Also - and this sounds nerdy - ignore the GUI while learning. Don't even load a GUI on boot, just boot to runlevel 3. Learn how it works from the ground-up in the terminal, and do your configuration there. GUIs have gotten better and better since I started Linux, but terminal work is much better for learning, easier to find support for, and doesn't care what GUI you're using.

        •  

          @Pinchie:
          I have to agree here.

          My 'server' back in the day was a trusty asus wl-500gp router, running DD-WRT with a custom image I'd packed together and a 250gb USB hdd plugged into it. Learning how to set everything up on this, from samba to rtorrent and actually building the firmware with the appropriate drivers taught me an amazing and made me so much more comfortable in a shell.

        •  

          @knk:

          Also, If you're wanting this experience you're going to want debian's netinst image or ubuntu's minimal network installer (think it's around the 10mb mark).

  • +1 vote

    Do you have good back-ups?
    Did your back-up regime work, or perhaps overwrite good back-ups with encrypted files?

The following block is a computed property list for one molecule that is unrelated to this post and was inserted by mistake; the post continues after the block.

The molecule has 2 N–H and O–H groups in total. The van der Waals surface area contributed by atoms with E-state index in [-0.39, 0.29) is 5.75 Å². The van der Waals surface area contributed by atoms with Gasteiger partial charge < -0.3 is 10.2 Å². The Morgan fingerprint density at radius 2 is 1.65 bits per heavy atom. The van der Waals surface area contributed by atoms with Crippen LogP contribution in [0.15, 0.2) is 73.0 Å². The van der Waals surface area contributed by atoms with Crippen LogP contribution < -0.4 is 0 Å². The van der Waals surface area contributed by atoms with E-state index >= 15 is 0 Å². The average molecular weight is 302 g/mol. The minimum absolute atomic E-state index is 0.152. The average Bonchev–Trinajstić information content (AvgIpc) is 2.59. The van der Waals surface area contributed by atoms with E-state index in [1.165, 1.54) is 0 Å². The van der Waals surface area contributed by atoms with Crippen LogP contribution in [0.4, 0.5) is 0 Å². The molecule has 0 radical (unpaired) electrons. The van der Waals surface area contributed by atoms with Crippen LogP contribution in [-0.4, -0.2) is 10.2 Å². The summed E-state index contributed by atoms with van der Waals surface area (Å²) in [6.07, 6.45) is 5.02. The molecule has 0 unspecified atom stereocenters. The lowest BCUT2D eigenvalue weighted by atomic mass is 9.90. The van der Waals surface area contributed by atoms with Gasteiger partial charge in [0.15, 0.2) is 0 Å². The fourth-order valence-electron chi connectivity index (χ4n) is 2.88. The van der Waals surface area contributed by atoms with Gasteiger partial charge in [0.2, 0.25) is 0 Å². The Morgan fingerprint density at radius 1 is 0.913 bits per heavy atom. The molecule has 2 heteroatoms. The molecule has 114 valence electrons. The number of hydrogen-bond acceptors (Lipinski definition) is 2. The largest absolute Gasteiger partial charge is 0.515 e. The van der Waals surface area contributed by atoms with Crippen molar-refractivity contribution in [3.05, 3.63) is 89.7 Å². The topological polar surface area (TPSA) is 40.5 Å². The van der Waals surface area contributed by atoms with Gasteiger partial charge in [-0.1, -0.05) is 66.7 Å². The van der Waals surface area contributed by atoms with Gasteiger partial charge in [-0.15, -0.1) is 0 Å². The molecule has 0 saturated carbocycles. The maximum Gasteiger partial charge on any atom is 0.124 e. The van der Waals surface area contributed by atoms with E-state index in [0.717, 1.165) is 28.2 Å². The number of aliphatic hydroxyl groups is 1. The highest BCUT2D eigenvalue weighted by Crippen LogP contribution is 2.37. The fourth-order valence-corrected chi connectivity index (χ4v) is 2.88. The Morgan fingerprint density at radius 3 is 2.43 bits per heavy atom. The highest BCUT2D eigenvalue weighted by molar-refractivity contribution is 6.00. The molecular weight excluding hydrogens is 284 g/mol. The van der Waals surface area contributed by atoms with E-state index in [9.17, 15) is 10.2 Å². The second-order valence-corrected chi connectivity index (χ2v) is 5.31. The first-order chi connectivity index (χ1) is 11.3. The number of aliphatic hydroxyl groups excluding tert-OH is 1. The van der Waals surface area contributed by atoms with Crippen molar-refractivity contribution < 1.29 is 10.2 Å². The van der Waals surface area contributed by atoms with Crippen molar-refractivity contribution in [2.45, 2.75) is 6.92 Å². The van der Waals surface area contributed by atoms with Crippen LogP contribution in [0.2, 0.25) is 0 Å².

What was the infection vector? Clicking an email link perhaps?

  •  

    Even the free versions of AVG, Avira, Avast, Bit-defender are better than nothing.

    The obvious question is why would you not want to run anti-virus?

    • +7 votes

      I found them all super obnoxious, and in the past, they would never catch the viruses that infected my PCs. Bought a Kaspersky license, as they have their shit together when it comes to Ransomware. It's actually really great so far.

      • +5 votes

        So the timeline looks like this?

        1. You used to use AV but found them super obnoxious (although I doubt that would be the case with bit-defender free)

        2. You still got infected with viruses
          2a. Did you investigate why you were still getting infected?
          2b. Did you take appropriate steps to remove the viruses?

        3. You thought well these AV programs must be crap! So I better just uninstall them and be careful??? (which seems to fly in the face of previous experience where you have had AV but still getting infected).

        4. It seems you have multiple people using this computer which means you cannot control their behaviour.

        5. You now have ransomware and who knows what else on your computer.

        • +1 vote

          Yep.

          a. It caught a lot of viruses, but it let a couple slip through.
          b. Yes, every time. Once it was bad enough that the PC wouldn't boot and no amount of troubleshooting could fix that.